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Say I have a collection of ordinal data, such as that based on a Likert scale. The underlying data might be from a set of the following values:

  1. Strongly disagree
  2. Disagree
  3. Neither agree nor disagree
  4. Agree
  5. Strongly agree

As part of the analysis, I might present the median of this data. If the median falls between two values (e.g. between 3 and 4), what is the best way of presenting this?

I've seen an academic paper report this as "3.5", but I'm not sure if this is appropriate. My understanding would be that, because this is ordinal data, this might imply to readers that the median is roughly halfway between these values, even though that isn't necessarily the case.

I might be overthinking this - just wondering how this is typically reported. Maybe "3-4" is less misleading?

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    $\begingroup$ I would add an explanatory note somewhere. If you're not using the medians for any purpose beyond reporting them, 3-4 and 3.5 with a note both have some defence. $\endgroup$
    – Nick Cox
    Aug 22, 2021 at 11:37

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Sample quantiles such as the sample median require the distribution to be continuous. Otherwise the addition of a single observation can move the quantile by a whole unit, which is not sensible. For single variable summaries of ordinal variables you are left with these options:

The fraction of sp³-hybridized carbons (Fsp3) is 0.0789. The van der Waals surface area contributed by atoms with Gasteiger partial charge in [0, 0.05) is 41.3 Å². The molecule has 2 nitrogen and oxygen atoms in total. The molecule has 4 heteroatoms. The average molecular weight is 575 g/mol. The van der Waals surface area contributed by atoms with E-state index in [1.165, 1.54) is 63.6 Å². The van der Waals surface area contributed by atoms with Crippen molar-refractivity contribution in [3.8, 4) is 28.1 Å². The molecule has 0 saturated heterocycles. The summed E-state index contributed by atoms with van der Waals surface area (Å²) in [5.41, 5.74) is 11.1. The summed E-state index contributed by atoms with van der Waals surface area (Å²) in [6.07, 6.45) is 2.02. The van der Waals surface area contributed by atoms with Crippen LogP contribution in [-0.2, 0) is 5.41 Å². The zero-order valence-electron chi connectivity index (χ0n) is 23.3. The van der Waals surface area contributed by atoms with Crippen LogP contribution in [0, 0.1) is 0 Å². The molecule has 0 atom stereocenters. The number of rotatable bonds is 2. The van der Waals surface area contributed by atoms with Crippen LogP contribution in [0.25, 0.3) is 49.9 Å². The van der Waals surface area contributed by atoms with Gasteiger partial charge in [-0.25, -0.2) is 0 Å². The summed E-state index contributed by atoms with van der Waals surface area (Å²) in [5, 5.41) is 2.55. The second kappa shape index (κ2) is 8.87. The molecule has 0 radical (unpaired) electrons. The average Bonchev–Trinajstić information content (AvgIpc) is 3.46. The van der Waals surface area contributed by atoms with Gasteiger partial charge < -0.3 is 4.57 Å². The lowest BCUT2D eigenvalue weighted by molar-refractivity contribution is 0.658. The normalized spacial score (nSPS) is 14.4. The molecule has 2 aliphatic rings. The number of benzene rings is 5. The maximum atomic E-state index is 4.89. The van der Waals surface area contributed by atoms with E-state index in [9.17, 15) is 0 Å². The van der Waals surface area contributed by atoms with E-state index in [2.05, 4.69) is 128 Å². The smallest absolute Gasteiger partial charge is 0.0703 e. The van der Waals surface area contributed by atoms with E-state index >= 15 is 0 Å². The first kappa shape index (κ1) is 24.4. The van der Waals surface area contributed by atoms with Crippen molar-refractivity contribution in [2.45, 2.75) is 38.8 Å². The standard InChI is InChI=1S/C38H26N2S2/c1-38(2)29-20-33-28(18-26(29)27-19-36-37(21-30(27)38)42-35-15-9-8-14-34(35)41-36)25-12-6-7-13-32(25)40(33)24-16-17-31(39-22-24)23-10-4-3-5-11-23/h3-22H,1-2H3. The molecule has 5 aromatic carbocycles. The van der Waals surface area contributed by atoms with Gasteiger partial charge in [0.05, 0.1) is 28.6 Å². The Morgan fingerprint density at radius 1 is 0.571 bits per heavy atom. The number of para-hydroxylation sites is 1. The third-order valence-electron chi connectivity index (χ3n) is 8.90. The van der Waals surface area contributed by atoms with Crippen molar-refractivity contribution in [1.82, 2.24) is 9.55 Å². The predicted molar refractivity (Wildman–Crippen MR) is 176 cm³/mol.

1. Temporarily assume that the measurement scale is interval (equal spacing of categories) and use the mean (that's what I would use here)
  2. Compute 5 proportions
  3. Compute 4 cumulative proportions

When you get to multivariable summaries the ordinal nature of the data can be used to its fullest, e.g., rank correlations, semiparametric ordinal regression models such as the proportional odds model.

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    $\begingroup$ I don't follow the logic in the initial claim. A median can be a perfectly fine descriptor for discrete (even ordinal) data, even though it might be sensitive to small changes. "Sensible" and "sensitive" aren't the same. Notice, too, that continuous distributions may suffer from the same problem: this occurs when they have zero density in a neighborhood of their median(s). $\endgroup$
    – whuber
    Aug 22, 2021 at 14:28
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    $\begingroup$ Sorry have to disagree. The median is insensitive to small changes (you can move the probabilities without moving the median) and also too sensitive to small changes (with a lot of ties one data point can move the median a whole position). Good point about some continuous distributions. In general quantiles and quantile regression have a lot of trouble when ties are heavy. There are many examples in the medical literature where a treatment had an effect but it didn't affect the median, when Y is discrete. $\endgroup$ Aug 22, 2021 at 15:13
  • $\begingroup$ All your points are well taken and are useful criticisms of medians, but I find it puzzling that you end up seemingly arguing the opposite of the original point: namely, that the median is insensitive rather than too sensitive! $\endgroup$
    – whuber
    Aug 22, 2021 at 15:17
  • $\begingroup$ Granted; it is paradoxical. Too insensitive to gradual effects and too sensitive to a trivial effect from one observation, from being a discontinuous "counting" functional. $\endgroup$ Aug 22, 2021 at 18:09

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